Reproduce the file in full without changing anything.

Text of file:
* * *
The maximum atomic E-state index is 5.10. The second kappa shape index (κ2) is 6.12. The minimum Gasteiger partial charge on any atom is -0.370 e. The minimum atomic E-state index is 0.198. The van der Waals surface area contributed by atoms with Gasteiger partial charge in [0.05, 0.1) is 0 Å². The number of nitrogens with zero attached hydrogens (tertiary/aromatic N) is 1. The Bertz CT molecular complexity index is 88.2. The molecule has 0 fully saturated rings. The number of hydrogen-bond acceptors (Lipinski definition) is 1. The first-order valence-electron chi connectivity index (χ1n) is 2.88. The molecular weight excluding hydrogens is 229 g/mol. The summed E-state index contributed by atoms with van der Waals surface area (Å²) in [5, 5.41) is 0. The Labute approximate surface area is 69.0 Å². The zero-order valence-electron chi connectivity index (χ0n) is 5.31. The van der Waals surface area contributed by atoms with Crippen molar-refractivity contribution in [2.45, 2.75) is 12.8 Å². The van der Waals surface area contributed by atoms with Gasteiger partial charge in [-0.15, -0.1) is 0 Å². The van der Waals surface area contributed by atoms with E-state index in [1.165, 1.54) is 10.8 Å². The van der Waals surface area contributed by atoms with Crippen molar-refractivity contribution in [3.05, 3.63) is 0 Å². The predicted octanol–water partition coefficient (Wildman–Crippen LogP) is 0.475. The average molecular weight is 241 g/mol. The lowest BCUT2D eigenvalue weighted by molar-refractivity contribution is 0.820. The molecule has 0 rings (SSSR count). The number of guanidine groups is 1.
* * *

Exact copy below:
The maximum atomic E-state index is 5.10. The second kappa shape index (κ2) is 6.12. The minimum Gasteiger partial charge on any atom is -0.370 e. The minimum atomic E-state index is 0.198. The van der Waals surface area contributed by atoms with Gasteiger partial charge in [0.05, 0.1) is 0 Å². The number of nitrogens with zero attached hydrogens (tertiary/aromatic N) is 1. The Bertz CT molecular complexity index is 88.2. The molecule has 0 fully saturated rings. The number of hydrogen-bond acceptors (Lipinski definition) is 1. The first-order valence-electron chi connectivity index (χ1n) is 2.88. The molecular weight excluding hydrogens is 229 g/mol. The summed E-state index contributed by atoms with van der Waals surface area (Å²) in [5, 5.41) is 0. The Labute approximate surface area is 69.0 Å². The zero-order valence-electron chi connectivity index (χ0n) is 5.31. The van der Waals surface area contributed by atoms with Crippen molar-refractivity contribution in [2.45, 2.75) is 12.8 Å². The van der Waals surface area contributed by atoms with Gasteiger partial charge in [-0.15, -0.1) is 0 Å². The van der Waals surface area contributed by atoms with E-state index in [1.165, 1.54) is 10.8 Å². The van der Waals surface area contributed by atoms with Crippen molar-refractivity contribution in [3.05, 3.63) is 0 Å². The predicted octanol–water partition coefficient (Wildman–Crippen LogP) is 0.475. The average molecular weight is 241 g/mol. The lowest BCUT2D eigenvalue weighted by molar-refractivity contribution is 0.820. The molecule has 0 rings (SSSR count). The number of guanidine groups is 1.